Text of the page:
Scott Morrison says he’ll re-apply for the release of Australia’s 3.1 million contracted AstraZeneca doses

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  • Prime Minister Scott Morrison said he will again petition the European Union and AstraZeneca for the release of 3.1 million COVID-19 vaccine doses, amid a growing diplomatic stoush between the jurisdictions.
  • His statement comes after the Federal Government accused the bloc of “playing semantics” when it denied blocking the export of those contracted doses.
  • Morrison said “supply issues” have constrained Australia’s vaccine rollout, which lags well behind its original targets.
  • Visit Business Insider Australia’s homepage for more stories.

Prime Minister Scott Morrison says he will launch new requests for the European Union and COVID-19 vaccine manufacturer AstraZeneca to release 3.1 million undelivered vaccine doses for export, after the Federal Government accused the EU of “playing semantics” in the worsening diplomatic stoush.


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Speaking in Canberra Wednesday morning, Morrison provided an update on the status of Australia’s beleaguered vaccine rollout, which he yesterday said was hamstrung by significant supply chain issues.

At the time, Morrison claimed 3.1 million of the 3.8 million AstraZeneca vaccine doses contracted by Australia had not been exported from the EU. A government source told Reuters the EU had “blocked” those shipments.

In response, an EU spokesperson denied actively blocking any shipments of the vaccine from export to Australia — excluding one shipment of 250,000 doses, which was withheld in March after a request from Italian officials.

In turn, a Federal Government statement accused the EU of “playing semantics”, saying that the European Commission’s contractual agreement with AstraZeneca — which requires the manufacturer to apply for export requests, which the bloc is free to reject — acted as a de facto ban.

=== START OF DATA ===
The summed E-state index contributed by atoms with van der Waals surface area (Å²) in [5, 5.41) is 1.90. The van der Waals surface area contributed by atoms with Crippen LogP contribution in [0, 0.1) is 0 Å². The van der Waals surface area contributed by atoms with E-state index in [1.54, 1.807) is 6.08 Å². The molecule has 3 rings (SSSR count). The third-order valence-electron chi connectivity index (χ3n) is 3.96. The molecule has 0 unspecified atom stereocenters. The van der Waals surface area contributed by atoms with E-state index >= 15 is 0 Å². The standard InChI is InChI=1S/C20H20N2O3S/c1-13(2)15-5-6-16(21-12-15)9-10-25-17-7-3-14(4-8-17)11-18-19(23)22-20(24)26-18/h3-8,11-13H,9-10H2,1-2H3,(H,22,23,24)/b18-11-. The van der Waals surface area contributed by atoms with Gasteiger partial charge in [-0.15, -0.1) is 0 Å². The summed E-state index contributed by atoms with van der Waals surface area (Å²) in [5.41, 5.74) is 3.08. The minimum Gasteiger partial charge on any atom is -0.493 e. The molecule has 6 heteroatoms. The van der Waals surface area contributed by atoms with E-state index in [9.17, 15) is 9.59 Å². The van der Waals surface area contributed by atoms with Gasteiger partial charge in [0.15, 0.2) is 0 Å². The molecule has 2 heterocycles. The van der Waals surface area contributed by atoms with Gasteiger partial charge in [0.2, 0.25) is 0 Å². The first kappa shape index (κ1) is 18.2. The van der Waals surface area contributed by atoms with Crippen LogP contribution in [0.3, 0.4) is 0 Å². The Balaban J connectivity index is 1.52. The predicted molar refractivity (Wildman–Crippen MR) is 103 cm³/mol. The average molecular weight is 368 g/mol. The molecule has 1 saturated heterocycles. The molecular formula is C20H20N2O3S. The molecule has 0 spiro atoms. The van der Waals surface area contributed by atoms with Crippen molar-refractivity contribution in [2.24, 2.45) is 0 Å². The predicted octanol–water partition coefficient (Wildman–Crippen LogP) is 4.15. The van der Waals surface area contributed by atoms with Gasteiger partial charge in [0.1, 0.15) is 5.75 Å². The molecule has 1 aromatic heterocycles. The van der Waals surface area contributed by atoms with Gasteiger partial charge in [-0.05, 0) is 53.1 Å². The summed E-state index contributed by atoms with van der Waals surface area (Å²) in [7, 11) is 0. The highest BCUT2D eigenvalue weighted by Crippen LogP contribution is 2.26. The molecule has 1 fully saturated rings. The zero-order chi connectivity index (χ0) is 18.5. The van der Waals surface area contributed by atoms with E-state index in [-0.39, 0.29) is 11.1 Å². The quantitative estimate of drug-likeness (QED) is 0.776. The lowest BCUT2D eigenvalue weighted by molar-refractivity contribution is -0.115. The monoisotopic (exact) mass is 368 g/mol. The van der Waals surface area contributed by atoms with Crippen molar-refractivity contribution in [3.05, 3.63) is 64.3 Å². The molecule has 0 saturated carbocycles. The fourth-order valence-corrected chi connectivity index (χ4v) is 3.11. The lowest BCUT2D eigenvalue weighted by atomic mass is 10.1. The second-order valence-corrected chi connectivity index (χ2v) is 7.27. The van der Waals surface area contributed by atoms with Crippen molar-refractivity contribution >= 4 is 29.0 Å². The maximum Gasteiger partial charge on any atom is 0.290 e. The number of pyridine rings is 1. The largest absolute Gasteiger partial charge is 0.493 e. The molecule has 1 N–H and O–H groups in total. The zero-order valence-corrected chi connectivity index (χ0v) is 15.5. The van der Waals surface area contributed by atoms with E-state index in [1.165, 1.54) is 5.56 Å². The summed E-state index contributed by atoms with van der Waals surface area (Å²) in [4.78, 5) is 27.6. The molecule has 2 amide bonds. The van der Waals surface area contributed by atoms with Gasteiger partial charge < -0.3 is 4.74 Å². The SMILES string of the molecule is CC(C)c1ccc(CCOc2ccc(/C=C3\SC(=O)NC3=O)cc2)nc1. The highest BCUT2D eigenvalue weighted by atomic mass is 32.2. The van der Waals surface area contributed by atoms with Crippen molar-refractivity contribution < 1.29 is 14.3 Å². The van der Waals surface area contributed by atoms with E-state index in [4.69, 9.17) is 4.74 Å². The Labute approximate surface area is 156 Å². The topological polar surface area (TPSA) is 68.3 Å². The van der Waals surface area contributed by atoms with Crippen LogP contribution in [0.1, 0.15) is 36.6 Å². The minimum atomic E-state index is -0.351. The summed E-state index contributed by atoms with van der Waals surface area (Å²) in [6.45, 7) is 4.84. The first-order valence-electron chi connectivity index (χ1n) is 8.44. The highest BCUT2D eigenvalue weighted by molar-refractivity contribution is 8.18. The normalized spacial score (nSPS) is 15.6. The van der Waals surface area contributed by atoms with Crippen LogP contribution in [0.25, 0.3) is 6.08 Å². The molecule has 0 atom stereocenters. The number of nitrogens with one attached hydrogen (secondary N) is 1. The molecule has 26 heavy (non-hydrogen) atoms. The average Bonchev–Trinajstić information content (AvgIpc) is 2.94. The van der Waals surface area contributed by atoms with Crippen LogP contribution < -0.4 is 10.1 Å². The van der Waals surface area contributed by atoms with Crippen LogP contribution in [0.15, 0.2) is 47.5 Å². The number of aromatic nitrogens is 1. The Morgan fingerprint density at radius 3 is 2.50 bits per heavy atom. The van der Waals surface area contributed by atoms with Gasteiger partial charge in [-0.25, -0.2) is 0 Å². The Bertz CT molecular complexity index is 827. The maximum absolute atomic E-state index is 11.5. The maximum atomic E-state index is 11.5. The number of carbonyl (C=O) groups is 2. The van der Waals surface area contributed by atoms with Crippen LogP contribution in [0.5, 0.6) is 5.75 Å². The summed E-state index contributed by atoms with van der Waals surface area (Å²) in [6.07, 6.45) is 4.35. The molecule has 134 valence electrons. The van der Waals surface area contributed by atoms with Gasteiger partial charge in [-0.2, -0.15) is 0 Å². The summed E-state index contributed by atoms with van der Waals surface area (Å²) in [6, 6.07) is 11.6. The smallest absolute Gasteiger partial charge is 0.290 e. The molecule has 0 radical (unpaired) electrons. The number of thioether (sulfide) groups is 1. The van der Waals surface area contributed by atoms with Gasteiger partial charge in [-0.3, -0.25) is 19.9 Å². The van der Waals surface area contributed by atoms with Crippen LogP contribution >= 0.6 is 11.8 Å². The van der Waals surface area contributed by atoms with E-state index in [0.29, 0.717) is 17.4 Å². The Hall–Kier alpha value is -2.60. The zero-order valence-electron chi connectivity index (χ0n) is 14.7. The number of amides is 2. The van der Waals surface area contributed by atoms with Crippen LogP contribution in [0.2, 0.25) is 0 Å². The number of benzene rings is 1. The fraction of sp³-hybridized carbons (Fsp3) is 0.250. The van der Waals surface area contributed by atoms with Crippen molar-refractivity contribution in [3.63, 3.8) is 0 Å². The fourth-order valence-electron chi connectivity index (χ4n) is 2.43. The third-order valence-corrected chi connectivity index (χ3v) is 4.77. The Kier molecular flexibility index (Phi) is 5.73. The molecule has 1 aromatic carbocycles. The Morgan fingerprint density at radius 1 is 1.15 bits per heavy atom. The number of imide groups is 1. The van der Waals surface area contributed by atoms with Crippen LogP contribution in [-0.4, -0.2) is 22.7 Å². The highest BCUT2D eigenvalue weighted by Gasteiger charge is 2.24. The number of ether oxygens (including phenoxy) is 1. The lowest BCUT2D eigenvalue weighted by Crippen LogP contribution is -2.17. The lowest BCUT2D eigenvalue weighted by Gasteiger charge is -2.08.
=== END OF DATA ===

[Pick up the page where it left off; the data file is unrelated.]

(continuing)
“AstraZeneca has not been able to secure an export licence from Europe to send the remaining doses, and they know they would never be approved by the European Commission,” the spokesperson said.

“Now, I am pleased to hear that the European Union overnight has indicated that they are not seeking to restrict these vaccines to Australia,” Morrison told reporters today.

“So I’ll be very pleased, as will [Health Minister Greg Hunt], to write, again, in parallel, both to AstraZeneca, to seek the export licences for the full amount of the doses, the 3.8 million, to be provided to Australia.”

Morrison said he would “encourage” the European Union to approve those export requests, not only to boost Australia’s vaccination rollout, but to provide 1 million vaccine doses to hard-hit Papua New Guinea.

The Wednesday press conference comes as Australia’s vaccine rollout lags well behind its original schedule.

The Federal Government had predicted four million Australians would be vaccinated by April, but fewer than 900,000 had received their first dose by April 4.

The number of jabs being administered each day must dramatically increase for Australia to reach its target of vaccinating every eligible Australian by October 31.

Melbourne’s CSL facility is yet to reach the target of one million doses AstraZeneca doses produced each week, leading Morrison to further temper expectations of any future targets.

“There are no absolute guarantees when it comes to this,” Morrison said.

“We will follow the medical advice. We will continue to ramp up production here in Australia. And we will continue to move through the distribution channels that can deliver the supply of vaccines that we have.”

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